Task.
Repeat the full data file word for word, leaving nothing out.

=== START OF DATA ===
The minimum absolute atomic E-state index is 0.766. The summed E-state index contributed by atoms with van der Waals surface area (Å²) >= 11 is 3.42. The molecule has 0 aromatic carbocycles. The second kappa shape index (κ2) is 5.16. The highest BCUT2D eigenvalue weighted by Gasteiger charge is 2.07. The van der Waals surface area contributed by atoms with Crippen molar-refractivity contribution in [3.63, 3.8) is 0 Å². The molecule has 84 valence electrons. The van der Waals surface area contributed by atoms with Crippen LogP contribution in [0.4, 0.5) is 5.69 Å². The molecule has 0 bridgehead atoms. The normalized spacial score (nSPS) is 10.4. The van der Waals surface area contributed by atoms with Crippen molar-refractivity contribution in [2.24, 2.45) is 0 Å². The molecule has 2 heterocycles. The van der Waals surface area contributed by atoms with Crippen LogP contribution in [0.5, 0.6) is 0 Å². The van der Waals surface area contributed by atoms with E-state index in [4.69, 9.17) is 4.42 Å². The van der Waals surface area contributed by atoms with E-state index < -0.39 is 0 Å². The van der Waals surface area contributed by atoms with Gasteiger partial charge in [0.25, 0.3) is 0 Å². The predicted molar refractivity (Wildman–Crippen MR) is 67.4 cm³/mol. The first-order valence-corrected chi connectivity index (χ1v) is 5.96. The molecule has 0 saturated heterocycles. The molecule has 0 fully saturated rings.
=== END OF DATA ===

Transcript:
The minimum absolute atomic E-state index is 0.766. The summed E-state index contributed by atoms with van der Waals surface area (Å²) >= 11 is 3.42. The molecule has 0 aromatic carbocycles. The second kappa shape index (κ2) is 5.16. The highest BCUT2D eigenvalue weighted by Gasteiger charge is 2.07. The van der Waals surface area contributed by atoms with Crippen molar-refractivity contribution in [3.63, 3.8) is 0 Å². The molecule has 84 valence electrons. The van der Waals surface area contributed by atoms with Crippen LogP contribution in [0.4, 0.5) is 5.69 Å². The molecule has 0 bridgehead atoms. The normalized spacial score (nSPS) is 10.4. The van der Waals surface area contributed by atoms with Crippen molar-refractivity contribution in [2.24, 2.45) is 0 Å². The molecule has 2 heterocycles. The van der Waals surface area contributed by atoms with Crippen LogP contribution in [0.5, 0.6) is 0 Å². The van der Waals surface area contributed by atoms with E-state index in [4.69, 9.17) is 4.42 Å². The van der Waals surface area contributed by atoms with E-state index < -0.39 is 0 Å². The van der Waals surface area contributed by atoms with Gasteiger partial charge in [0.25, 0.3) is 0 Å². The predicted molar refractivity (Wildman–Crippen MR) is 67.4 cm³/mol. The first-order valence-corrected chi connectivity index (χ1v) is 5.96. The molecule has 0 saturated heterocycles. The molecule has 0 fully saturated rings.